The Federal Communications Commission’s recent proposal to reverse the 2015 regulations aptly called net neutrality has many asking, what is net neutrality, anyway?
“Net neutrality is a strange issue, because it’s a hard issue to grasp … It’s very abstract, and it can be difficult to see exactly how net neutrality will affect your everyday life,” said Sam Gaines, a senior at Concordia and a student manager at Information Technology Services.
According to Gaines, net neutrality is the idea that the internet, and the companies like AT&T, Comcast and Verizon that provide it, should be neutral. The speed or reliability of the internet should not be affected because of what you are viewing, or whether your service provider supports it.
FCC Chairman Ajit Pai has advocated for the rolling back of current regulations which classify broadband internet as a tool for communication. If passed, the proposal will instead categorize broadband internet as an information service, a change that would lift bans on creating internet “fast lanes” and “slow lanes”—a practice known as throttling, blocking, or prioritizing certain websites, and reducing the amount of data companies would have to report. The vote will be held on Dec. 14.
Dr. Ahmed Kamel, associate dean at Concordia and professor of computer science and management information systems, explains that without net neutrality, internet providers can dictate what users can and cannot access
“They can restrict our access to sites like Netflix. They can even restrict our access to services like Skype or Messenger in favor of their phone service,” he said.
If net neutrality is repealed, which Gaines predicts it will be, it could drastically change the internet as we know it.
“It can easily make the internet, which is something that we all take for granted, a little bit less accessible, and quite a bit less open for the common internet user,” Gaines said.
Senior Josiah Kohlmeyer, who is majoring in computer science with a concentration in data analytics, added that it could lead to increased prices for internet use.
“If net neutrality gets scrapped, one theory is that [internet service providers] will start bundling websites, almost like they do cable packages,” he said. “Like, ‘Oh, you want to have all the sports websites? You have to pay $20 a month to be able to access ESPN, Fox Sports, whatever. Oh, you want an entertainment package? Okay, you have to pay $100 a month to be able to access Twitch, Netflix, HBO, Hulu’ and so on.”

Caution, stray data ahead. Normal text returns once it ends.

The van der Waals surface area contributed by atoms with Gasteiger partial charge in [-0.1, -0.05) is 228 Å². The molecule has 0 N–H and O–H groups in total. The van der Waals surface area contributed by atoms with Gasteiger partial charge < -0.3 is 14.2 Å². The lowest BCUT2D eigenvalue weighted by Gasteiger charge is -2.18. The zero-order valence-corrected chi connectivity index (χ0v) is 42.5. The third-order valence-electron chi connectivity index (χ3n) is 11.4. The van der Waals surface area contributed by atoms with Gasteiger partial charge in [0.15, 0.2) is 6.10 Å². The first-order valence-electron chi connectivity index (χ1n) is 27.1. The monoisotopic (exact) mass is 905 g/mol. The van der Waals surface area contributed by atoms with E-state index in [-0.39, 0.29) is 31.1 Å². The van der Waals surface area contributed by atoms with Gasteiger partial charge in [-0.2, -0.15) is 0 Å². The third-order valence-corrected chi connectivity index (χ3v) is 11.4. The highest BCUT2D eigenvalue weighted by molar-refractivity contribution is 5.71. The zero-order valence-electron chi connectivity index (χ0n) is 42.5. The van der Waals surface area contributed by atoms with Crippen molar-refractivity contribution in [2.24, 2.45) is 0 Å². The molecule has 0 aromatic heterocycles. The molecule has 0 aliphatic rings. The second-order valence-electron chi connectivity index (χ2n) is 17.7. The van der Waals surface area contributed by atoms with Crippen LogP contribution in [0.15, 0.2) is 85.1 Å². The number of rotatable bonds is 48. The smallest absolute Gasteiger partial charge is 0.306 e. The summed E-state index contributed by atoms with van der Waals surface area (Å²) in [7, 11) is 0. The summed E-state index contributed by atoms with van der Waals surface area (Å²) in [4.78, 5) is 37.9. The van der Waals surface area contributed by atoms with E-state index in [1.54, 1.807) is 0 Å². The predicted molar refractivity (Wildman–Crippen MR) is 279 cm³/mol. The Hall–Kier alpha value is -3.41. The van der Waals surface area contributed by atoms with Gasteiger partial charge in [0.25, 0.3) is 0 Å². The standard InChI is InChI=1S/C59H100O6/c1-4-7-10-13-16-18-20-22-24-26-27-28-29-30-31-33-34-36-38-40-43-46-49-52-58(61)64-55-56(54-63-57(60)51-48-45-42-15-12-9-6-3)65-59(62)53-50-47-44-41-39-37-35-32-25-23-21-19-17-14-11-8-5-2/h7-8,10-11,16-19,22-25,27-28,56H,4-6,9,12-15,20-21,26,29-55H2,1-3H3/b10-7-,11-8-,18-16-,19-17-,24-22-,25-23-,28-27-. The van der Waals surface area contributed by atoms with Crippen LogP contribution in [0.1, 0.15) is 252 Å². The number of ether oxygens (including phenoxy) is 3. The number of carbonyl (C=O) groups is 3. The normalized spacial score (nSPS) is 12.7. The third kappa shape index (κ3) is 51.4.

Kohlmeyer said his initial reaction to the FCC’s proposal was frustration.
“It’s purely a money grab,” he explained. “When net neutrality was first put into place, it closed a loophole before it could be exploited. Getting rid of net neutrality reopens that loophole for ISPs to basically try and pad their bottom line.”
Kohlmeyer added that the proposal is especially frustrating because Pai is a former legal counsel for Verizon.
“If there’s not a conflict of interest there, I don’t know what is,” he said.
Pai has defended the potential repeal of net neutrality, stating that the policy stifles innovation and growth, and that net neutrality rules are not necessary because the Federal Trade Commission can protect consumers from broadband and internet service providers. On Tuesday, Dec. 5, multiple consumer advocacy groups urged Pai to to delay the net neutrality repealing in a letter, stating that the FTC would create a regulatory gap, leaving consumers unprotected.
Casey Currie, a senior political science major, said she felt the repercussions of such a repeal would eventually fall on that of the internet service providers as consumers attempt to go elsewhere for their internet services.
“I think if internet service providers want to provide a good that’s available to as many consumers as possible, then making it the best deal for the best price is obviously going to draw in the most consumers,” Currie said.
However, changing internet providers for some areas of the nation can be a much more difficult feat than simply making an instantaneous switch.
“The infrastructure for getting internet access to people’s home and people’s businesses and communities is extremely expensive to lay down,” Gaines said. “And a lot of these were done with government subsidies; especially in communities like Fargo/Moorhead, more less-metropolitan communities.”
Because of these expenses, there tends to only be a handful of internet service providers in a given area, especially if that area is more rural. Gaines explained that this creates de facto monopolies within certain communities. If the FCC repeals the existing net neutrality laws, according to Gaines, internet service providers will have more freedom to raise prices for consumers; especially if they are one of the few providers serving a region.
While the future remains uncertain, Kohlmeyer is choosing to remain optimistic if net neutrality is repealed.
“I think immediately, nothing’s going to happen. All of the internet service providers have come out and said if net neutrality does get repealed, they’re not going to do anything. But, ISPs have a history of lying, and trying to tailor different legislations in their favor,” Kohlmeyer said.
Kohlmeyer explained that over the long run, if nothing is done within Congress to prevent consumer exploits from occurring, consumers may see internet service providers begin to push the limits of freedom they allot customers when it comes to internet plans. He encourages students to act if they feel strongly about the potential repeal of net neutrality or about their internet freedoms.
“Contact your congressperson, and tell them to voice their displeasure with the repeal of net neutrality, and hope the right thing happens in the near future,” he said. “It’s important to have our voices be heard.”